Since taking his company private just over a year ago, winning an ugly battle with activist investor Carl Icahn to do it, Michael Dell has become the ambassador for big private companies.
He’s been so publicly outspoken about how much better it is to be private that at least ten other CEOs have asked him how they could do the same, he told Bloomberg TV anchor Erik Schatzker.
SCHATZKER: How many companies have you talked to about doing the kind of transaction that you did? And are we talking about companies of the size of Dell, $US27 billion or even larger?
DELL: Some in Dell’s size range, some a little larger, quite — a lot more smaller than Dell. But I’d say more than 10. But obviously I can’t tell you who they are.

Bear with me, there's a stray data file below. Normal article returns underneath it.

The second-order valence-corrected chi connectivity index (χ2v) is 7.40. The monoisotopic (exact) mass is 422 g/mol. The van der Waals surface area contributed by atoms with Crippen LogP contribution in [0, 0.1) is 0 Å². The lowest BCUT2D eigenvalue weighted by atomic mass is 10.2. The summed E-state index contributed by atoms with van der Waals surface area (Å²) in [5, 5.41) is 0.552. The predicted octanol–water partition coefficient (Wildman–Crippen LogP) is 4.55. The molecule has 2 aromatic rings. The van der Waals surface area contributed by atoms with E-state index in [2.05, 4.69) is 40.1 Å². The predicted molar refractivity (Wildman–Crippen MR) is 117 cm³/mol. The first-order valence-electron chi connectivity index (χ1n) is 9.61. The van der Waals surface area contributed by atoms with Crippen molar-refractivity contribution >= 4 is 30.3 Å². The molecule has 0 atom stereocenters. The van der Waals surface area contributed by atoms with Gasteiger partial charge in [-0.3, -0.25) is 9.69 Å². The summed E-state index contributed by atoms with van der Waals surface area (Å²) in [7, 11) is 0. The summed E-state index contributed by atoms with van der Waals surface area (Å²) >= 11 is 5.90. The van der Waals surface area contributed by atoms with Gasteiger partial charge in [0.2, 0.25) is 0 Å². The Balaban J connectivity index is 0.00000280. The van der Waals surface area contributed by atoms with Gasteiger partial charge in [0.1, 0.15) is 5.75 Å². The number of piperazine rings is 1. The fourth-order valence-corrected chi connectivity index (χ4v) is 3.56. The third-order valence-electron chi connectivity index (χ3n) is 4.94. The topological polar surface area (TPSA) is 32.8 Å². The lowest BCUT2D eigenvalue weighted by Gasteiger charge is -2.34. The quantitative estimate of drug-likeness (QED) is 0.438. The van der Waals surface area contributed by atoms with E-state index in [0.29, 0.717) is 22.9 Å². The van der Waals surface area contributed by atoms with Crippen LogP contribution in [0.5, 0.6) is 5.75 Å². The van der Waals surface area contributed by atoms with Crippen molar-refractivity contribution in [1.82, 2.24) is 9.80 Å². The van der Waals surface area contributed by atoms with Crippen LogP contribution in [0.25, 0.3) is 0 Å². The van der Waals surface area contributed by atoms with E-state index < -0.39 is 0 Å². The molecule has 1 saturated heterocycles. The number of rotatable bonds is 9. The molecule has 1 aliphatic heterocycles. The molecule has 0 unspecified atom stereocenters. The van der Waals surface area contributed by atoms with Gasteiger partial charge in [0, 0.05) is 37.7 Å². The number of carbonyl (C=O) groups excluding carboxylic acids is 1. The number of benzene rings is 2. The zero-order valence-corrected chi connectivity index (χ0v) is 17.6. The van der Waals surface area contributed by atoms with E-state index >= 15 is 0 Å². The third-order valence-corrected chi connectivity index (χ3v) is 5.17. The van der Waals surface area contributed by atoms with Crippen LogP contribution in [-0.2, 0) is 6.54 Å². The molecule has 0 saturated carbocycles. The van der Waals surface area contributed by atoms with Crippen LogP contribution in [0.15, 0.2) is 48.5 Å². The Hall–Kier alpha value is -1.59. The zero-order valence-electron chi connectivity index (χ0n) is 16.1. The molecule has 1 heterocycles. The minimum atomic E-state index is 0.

These are the things he loves about no longer running a public company, he said in the interview:
- “We are not bound by 90-day periods. We’re focusing on our future out several years from now.”
- Being private has freed up 20% of his time. “All of the time spent dealing with governance and preparing for investor activities and dealing with various shareholder requests.” Decisions about dividends, share repurchases, spin offs, mergers “can be quite distracting, right?”
- Maybe best of all, being private means he can make statements like Dell’s “client” business (a jargony word that means the PC business) grew grew 19.7 per cent last quarter. When asked for details, he gets to say, “that’s one of the beauties of being private is I don’t have to answer that question.”
We can see how that could be an attractive situation for 10 or more other public companies.
Here’s the full interview: